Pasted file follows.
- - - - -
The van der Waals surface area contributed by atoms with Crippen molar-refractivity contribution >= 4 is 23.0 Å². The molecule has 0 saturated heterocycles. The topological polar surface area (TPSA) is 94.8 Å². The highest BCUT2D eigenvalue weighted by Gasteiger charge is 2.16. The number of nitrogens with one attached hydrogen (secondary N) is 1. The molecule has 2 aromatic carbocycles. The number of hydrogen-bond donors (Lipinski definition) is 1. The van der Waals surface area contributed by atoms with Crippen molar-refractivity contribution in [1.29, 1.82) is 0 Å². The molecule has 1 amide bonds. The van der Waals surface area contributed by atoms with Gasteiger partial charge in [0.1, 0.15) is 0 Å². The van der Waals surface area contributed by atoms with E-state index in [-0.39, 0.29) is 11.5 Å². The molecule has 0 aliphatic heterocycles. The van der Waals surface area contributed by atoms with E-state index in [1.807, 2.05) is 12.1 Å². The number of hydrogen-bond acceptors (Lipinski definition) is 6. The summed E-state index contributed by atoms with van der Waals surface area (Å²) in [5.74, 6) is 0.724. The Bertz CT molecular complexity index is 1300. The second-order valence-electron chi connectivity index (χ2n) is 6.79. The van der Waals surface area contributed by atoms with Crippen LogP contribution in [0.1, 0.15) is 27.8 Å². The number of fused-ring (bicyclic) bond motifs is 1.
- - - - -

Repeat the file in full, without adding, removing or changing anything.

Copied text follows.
The van der Waals surface area contributed by atoms with Crippen molar-refractivity contribution >= 4 is 23.0 Å². The molecule has 0 saturated heterocycles. The topological polar surface area (TPSA) is 94.8 Å². The highest BCUT2D eigenvalue weighted by Gasteiger charge is 2.16. The number of nitrogens with one attached hydrogen (secondary N) is 1. The molecule has 2 aromatic carbocycles. The number of hydrogen-bond donors (Lipinski definition) is 1. The van der Waals surface area contributed by atoms with Crippen molar-refractivity contribution in [1.29, 1.82) is 0 Å². The molecule has 1 amide bonds. The van der Waals surface area contributed by atoms with Gasteiger partial charge in [0.1, 0.15) is 0 Å². The van der Waals surface area contributed by atoms with E-state index in [-0.39, 0.29) is 11.5 Å². The molecule has 0 aliphatic heterocycles. The van der Waals surface area contributed by atoms with E-state index in [1.807, 2.05) is 12.1 Å². The number of hydrogen-bond acceptors (Lipinski definition) is 6. The summed E-state index contributed by atoms with van der Waals surface area (Å²) in [5.74, 6) is 0.724. The Bertz CT molecular complexity index is 1300. The second-order valence-electron chi connectivity index (χ2n) is 6.79. The van der Waals surface area contributed by atoms with Crippen LogP contribution in [0.1, 0.15) is 27.8 Å². The number of fused-ring (bicyclic) bond motifs is 1.